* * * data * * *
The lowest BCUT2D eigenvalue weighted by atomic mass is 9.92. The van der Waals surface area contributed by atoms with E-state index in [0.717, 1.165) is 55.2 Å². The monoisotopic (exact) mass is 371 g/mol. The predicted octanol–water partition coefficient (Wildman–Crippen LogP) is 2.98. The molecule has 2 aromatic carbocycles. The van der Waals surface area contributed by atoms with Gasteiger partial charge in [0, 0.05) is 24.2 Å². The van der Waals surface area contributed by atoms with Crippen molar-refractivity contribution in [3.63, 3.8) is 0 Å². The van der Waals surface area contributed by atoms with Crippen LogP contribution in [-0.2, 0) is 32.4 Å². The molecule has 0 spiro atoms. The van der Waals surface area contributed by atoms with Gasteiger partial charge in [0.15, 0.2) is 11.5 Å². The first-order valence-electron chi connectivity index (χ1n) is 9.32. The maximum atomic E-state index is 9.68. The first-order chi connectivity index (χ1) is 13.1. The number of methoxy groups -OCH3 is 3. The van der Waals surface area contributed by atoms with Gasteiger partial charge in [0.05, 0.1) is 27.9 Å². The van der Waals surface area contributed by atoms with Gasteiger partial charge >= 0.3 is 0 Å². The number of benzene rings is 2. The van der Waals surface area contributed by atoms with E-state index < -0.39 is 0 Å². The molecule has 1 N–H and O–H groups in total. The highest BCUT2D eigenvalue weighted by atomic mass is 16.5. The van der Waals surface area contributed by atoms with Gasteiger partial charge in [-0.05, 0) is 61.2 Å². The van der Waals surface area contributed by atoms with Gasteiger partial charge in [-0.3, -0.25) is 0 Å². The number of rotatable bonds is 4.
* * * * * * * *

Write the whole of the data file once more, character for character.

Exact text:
The lowest BCUT2D eigenvalue weighted by atomic mass is 9.92. The van der Waals surface area contributed by atoms with E-state index in [0.717, 1.165) is 55.2 Å². The monoisotopic (exact) mass is 371 g/mol. The predicted octanol–water partition coefficient (Wildman–Crippen LogP) is 2.98. The molecule has 2 aromatic carbocycles. The van der Waals surface area contributed by atoms with Gasteiger partial charge in [0, 0.05) is 24.2 Å². The van der Waals surface area contributed by atoms with Crippen molar-refractivity contribution in [3.63, 3.8) is 0 Å². The van der Waals surface area contributed by atoms with Crippen LogP contribution in [-0.2, 0) is 32.4 Å². The molecule has 0 spiro atoms. The van der Waals surface area contributed by atoms with Gasteiger partial charge in [0.15, 0.2) is 11.5 Å². The first-order valence-electron chi connectivity index (χ1n) is 9.32. The maximum atomic E-state index is 9.68. The first-order chi connectivity index (χ1) is 13.1. The number of methoxy groups -OCH3 is 3. The van der Waals surface area contributed by atoms with Gasteiger partial charge in [0.05, 0.1) is 27.9 Å². The van der Waals surface area contributed by atoms with Gasteiger partial charge >= 0.3 is 0 Å². The number of benzene rings is 2. The van der Waals surface area contributed by atoms with E-state index < -0.39 is 0 Å². The molecule has 1 N–H and O–H groups in total. The highest BCUT2D eigenvalue weighted by atomic mass is 16.5. The van der Waals surface area contributed by atoms with Gasteiger partial charge in [-0.05, 0) is 61.2 Å². The van der Waals surface area contributed by atoms with Gasteiger partial charge in [-0.3, -0.25) is 0 Å². The number of rotatable bonds is 4.